Looking Ahead: Science Education for the Twenty-First Century

Looking Ahead: Science Education for the Twenty-Fi…
01 Apr 2011

The Prime Minister

Rt Hon. John Key

Private Bag 18041

Parliament Buildings

Wellington 6160

23 November 2010

Dear Prime Minister

Re: Science Education

In accord with my terms of reference, over the last year I have been evaluating the state of, and future direction of, science education at both primary and secondary school levels. I have engaged in extensive consultation with the relevant stakeholders.

In association with the Ministry of Research, Science and Technology and the Royal Society of New Zealand, I commissioned a technical report from the New Zealand Council for Educational Research entitled Inspired by Science. This was subjected to stakeholder consultation and, following this, I formed a small expert group to produce a second paper making recommendations and suggestions for enhancement of science education. Their paper, entitled Engaging Young New Zealanders with Science: Priorities for Action in school Science Education, is attached. This paper was also subject to stakeholder consultation, including with the Ministry of Education. Naturally this paper focuses largely on the current situation and near-term matters.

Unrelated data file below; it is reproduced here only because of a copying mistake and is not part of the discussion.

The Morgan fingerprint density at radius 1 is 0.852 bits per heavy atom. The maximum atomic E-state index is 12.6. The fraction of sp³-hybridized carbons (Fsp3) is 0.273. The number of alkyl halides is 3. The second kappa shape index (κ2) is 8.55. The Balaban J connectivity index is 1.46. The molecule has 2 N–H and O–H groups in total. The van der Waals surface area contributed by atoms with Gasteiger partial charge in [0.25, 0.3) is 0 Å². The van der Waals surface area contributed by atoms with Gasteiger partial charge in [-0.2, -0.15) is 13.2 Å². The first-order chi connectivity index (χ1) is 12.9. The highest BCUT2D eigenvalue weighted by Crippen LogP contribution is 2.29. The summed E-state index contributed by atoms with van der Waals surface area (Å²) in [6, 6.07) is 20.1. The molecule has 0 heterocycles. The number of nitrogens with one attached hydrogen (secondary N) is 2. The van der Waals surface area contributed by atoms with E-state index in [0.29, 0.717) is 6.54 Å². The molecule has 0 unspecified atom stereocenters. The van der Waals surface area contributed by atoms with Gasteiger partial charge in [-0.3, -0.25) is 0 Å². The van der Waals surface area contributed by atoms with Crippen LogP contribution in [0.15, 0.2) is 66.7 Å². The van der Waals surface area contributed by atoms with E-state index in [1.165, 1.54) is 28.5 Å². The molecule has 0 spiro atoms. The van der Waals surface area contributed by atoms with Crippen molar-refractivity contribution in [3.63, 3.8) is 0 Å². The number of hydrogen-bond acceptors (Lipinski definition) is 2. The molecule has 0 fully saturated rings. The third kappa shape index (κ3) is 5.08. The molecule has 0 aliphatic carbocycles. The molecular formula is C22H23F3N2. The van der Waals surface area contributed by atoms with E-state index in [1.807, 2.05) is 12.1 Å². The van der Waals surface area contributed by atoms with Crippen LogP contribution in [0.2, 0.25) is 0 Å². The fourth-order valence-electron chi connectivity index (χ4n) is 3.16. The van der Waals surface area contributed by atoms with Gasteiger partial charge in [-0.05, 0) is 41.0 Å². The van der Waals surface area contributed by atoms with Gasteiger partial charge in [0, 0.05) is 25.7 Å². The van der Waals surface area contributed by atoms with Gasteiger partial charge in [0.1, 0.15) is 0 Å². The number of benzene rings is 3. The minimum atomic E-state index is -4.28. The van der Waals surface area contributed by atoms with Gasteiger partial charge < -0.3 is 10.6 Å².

With these as background documents, I have taken a higher level and long term view and projected what are the challenges and opportunities for enhancing science education for the benefit of the whole of New Zealand society and our national productivity. My own report is entitled Looking Ahead: Science Education for the Twenty-First Century. All three reports are attached.

In summary, New Zealand has a well performing science education system although, as in other countries, there are concerning deficits for parts of the community. However, the changing nature of science and the changing role of science in society create potential major challenges for all advanced societies in the coming decades. A forward looking science education system is fundamental to our future success in an increasingly knowledge based world, and my report highlights a few major challenges and opportunities and suggests areas where significant enhancement may be possible by closer interaction between the school and science communities.

I acknowledge the considerable contribution of a large number of people in this project, in particular Mr Richard Meylan of the Royal Society of New Zealand, Mrs Jacquie Bay of LENScience and Ms Sarah Gibbs from my Office, and the support of the Ministry of Research,

Science and Technology.

Yours sincerely

Sir Peter Gluckman KNZM FRS FRSNZ

Chief Science Advisor

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